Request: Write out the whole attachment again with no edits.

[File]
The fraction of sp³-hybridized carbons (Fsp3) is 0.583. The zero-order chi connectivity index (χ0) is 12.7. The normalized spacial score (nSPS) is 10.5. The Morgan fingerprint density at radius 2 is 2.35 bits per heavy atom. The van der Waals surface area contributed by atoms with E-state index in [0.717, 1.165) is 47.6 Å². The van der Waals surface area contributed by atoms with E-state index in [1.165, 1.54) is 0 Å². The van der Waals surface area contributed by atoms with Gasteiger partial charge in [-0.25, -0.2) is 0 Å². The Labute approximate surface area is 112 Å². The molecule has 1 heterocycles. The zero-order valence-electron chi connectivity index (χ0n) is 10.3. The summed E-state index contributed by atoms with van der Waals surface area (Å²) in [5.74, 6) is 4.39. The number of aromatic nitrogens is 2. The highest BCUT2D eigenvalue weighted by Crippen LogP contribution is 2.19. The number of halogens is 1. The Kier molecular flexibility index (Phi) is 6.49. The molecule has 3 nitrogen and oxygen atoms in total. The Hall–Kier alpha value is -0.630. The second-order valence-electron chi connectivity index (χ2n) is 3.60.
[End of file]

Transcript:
The fraction of sp³-hybridized carbons (Fsp3) is 0.583. The zero-order chi connectivity index (χ0) is 12.7. The normalized spacial score (nSPS) is 10.5. The Morgan fingerprint density at radius 2 is 2.35 bits per heavy atom. The van der Waals surface area contributed by atoms with E-state index in [0.717, 1.165) is 47.6 Å². The van der Waals surface area contributed by atoms with E-state index in [1.165, 1.54) is 0 Å². The van der Waals surface area contributed by atoms with Gasteiger partial charge in [-0.25, -0.2) is 0 Å². The Labute approximate surface area is 112 Å². The molecule has 1 heterocycles. The zero-order valence-electron chi connectivity index (χ0n) is 10.3. The summed E-state index contributed by atoms with van der Waals surface area (Å²) in [5.74, 6) is 4.39. The number of aromatic nitrogens is 2. The highest BCUT2D eigenvalue weighted by Crippen LogP contribution is 2.19. The number of halogens is 1. The Kier molecular flexibility index (Phi) is 6.49. The molecule has 3 nitrogen and oxygen atoms in total. The Hall–Kier alpha value is -0.630. The second-order valence-electron chi connectivity index (χ2n) is 3.60.